February 9th 2017 marks the much-anticipated opening conference of the Leiden Asia Centre, the expertise centre for socially relevant and applicable knowledge on modern East Asia based in the Netherlands.
The conference focuses on Sino-Dutch relations and the relations between Europe and China at large.
One of today’s key speakers is British journalist and scholar Martin Jacques (@martjacques), the author of the global best-seller When China Rules the World (2009). One of his key arguments is that China’s impact on the world goes beyond economics, and that it will also have extensive political, cultural and ideological consequences.
“China is looking for the ‘cracks’ in the global system; that where it is at its weakest.”
In introducing Martin Jacques, Professor Frank Pieke, one of the three academic directors of the Leiden Asia Centre, first talks about a separate “global China”, that is different from Western patterns of globalization.
China is looking for the “cracks” in the global system; that where it is at its weakest. Its presence is growing in Africa, Latin America, and also in regions like southern Europe. China is not looking for challenges, but it is looking for space, Pieke says.
One of the reasons why this is happening, Pieke argues, is that China is hamstrung by the fact that within its own region it is often perceived as a potentially hostile power by, for example, Japan or Korea. It does not have its own sphere of influence from where it can expand into the world.
“China is not ‘like us.’ It has never been and it will never be.”
Martin Jacques agrees with Pieke in the sense that “China’s globalization” is different from “globalization” as it is often perceived in the West.
There is a fundamental problem with how China is framed and discussed in western media, politics and academia, Jacques argues, as it often come down to the idea that China should be ‘like us.’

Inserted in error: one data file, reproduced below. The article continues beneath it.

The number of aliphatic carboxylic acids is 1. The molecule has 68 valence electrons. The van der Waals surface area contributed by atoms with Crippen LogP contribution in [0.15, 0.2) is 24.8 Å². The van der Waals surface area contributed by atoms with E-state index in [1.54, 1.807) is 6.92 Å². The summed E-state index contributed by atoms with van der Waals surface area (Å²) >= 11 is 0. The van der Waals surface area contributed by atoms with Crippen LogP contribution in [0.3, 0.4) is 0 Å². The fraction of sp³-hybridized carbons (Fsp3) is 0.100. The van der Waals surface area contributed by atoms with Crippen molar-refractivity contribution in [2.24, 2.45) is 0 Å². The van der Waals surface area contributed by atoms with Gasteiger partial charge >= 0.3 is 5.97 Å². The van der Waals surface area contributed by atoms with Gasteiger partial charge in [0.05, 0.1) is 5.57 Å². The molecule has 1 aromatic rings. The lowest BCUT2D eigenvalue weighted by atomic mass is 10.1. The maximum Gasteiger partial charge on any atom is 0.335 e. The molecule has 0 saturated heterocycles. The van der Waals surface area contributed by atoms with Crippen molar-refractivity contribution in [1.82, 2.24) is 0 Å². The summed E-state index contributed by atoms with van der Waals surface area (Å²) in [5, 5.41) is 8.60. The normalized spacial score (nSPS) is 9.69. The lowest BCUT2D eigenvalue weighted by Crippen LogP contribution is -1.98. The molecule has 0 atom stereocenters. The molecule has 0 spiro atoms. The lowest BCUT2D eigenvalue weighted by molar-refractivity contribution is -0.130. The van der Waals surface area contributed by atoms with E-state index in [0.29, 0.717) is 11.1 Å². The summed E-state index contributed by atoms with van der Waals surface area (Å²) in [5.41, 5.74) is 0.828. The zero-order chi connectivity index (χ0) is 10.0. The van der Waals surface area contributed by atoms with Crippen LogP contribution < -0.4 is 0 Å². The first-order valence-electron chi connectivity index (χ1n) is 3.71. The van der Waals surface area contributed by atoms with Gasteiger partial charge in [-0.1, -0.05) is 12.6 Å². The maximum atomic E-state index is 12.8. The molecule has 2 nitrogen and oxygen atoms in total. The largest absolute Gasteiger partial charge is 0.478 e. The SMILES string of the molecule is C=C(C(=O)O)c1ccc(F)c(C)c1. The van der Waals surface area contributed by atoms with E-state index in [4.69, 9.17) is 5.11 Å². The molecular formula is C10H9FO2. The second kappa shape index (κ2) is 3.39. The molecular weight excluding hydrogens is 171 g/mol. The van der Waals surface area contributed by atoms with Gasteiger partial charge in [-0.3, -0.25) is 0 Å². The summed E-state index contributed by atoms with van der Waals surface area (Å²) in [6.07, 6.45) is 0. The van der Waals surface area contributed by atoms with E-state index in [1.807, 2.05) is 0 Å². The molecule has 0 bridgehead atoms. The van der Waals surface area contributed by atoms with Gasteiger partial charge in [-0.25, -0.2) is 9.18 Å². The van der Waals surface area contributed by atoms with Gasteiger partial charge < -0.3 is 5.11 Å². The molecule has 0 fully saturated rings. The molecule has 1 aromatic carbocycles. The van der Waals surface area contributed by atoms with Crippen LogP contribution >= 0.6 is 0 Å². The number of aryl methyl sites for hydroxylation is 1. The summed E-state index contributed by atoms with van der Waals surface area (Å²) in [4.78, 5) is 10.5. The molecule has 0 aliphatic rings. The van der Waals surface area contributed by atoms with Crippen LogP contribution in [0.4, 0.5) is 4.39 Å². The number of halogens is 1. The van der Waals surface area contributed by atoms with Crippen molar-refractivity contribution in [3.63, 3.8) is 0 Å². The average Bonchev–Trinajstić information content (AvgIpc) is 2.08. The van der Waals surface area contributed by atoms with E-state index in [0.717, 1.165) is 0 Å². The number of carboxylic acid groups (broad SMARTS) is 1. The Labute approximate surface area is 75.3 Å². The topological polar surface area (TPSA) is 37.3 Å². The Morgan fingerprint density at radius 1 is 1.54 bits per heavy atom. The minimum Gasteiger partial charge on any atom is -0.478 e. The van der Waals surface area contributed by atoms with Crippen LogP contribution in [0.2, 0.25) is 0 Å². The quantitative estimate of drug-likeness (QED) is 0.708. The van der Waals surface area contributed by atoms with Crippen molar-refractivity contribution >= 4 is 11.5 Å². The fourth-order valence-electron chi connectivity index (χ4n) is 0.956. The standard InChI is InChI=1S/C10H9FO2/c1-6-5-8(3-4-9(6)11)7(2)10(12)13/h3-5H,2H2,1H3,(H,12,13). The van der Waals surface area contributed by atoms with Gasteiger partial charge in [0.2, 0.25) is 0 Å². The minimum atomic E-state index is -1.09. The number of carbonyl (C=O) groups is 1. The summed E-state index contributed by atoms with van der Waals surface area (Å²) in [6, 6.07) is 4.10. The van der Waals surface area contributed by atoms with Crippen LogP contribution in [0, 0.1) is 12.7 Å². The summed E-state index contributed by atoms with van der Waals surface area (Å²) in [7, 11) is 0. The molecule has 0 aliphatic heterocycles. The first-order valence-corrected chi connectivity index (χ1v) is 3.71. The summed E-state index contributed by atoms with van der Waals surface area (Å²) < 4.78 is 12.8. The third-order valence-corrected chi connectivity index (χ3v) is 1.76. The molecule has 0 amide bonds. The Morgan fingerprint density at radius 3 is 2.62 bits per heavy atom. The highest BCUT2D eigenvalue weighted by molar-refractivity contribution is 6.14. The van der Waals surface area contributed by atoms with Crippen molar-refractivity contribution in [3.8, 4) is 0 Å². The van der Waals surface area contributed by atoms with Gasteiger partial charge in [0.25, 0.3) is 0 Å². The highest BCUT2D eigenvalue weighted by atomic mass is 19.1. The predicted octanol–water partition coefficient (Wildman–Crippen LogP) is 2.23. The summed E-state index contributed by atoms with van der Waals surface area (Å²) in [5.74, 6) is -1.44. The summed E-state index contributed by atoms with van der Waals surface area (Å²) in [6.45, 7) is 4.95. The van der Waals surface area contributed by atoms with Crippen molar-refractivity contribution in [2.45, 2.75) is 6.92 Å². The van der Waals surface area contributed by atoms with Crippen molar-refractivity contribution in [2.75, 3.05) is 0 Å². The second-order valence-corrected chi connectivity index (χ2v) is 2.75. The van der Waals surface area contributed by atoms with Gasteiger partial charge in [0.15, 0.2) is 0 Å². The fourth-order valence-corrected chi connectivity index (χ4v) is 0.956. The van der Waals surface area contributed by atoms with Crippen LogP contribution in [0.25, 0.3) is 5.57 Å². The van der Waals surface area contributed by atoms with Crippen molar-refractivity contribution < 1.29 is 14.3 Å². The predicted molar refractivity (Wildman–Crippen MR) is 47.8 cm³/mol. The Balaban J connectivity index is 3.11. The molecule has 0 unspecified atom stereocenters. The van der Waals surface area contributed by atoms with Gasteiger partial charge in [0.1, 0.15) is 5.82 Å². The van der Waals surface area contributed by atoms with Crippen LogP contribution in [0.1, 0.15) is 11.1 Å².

“We are the ‘global leaders’ and we supposedly define what modernity is, and modernity is singular. And therefore modernisation is westernization, and therefore China will end up just like us. Well, this is complete rubbish,” Jacques says: “China is not ‘like us.’ It has never been and it will never be.”
Jacques stresses that the concept of ‘modernity’ is plural, and that there is not one modernity because it is not shaped in neo-liberal terms, but it is shaped by history and culture. And since China’s history and culture is profoundly different from that of any Western country, we have to understand China in its own terms – not in our terms. The main reason why Western media or politics got China “so wrong” in the last decennia, Jacques argues, is because they failed to do this.
The assumptions people have about China are therefore generally flawed, and have failed to predict how China would evolve in the future.
China is not a nation state, but a ‘civilization-state’, and is very different from any European nation state. It is a huge united country – and the fact that it is stable and unified is the country’s top priority. The key political values of the Chinese are influenced by this idea, and also fundamentally different from Europe.
Why China is politically never going to be the same as Europe is because its key political concepts of unity, stability, and order, based on its long history, are what have shaped and are shaping China.
“China has not followed anyone’s route, but has chosen its own.”
China has not followed anyone’s route, but has chosen its own, Jacques argues. “The idea that Chinese governance is going to be like Western governance is profoundly mistaken. China is not going in that direction. I am not saying they will not change – there have been large changes already – but it will change in its own ways.”
China is historically also very different from Europe in the sense that it has not colonized the way Europe has, and has been less aggressive.
“Consider that China from being dirt poor is becoming the world’s second economy, and this all in a relatively peaceful process.”
Jacques emphasizes that China is in the process of transforming the world. Not only due to its size, but also due to its difference, that is bound to going to project itself and bring its history, values, and traditions to the rest of the world.
“China is not the leader of globalization, but it is certainly true to say that China is shaping globalization profoundly.”
All discourse about China’s rise has always been economic – discussed within the framework of American hegemony. But Jacques wants to stress that the rise of China goes much further than economics alone: 1.4 billion people are in the process of transformation is all sorts of ways, which is impacting China and the world in numerous ways.
Jacques notes that China has sometimes been blamed for being a ‘free rider’ in the international society, or for not ‘contributing’ anything, but this is changing. Since Xi Jinping has risen to power there have been some extraordinary initiatives, such as the Asian Infrastructure Investment Bank. Jacques predicts that also through these kinds of initiatives, its influence is growing, and that those ever said China is not ‘contributing’ will be biting their tongues.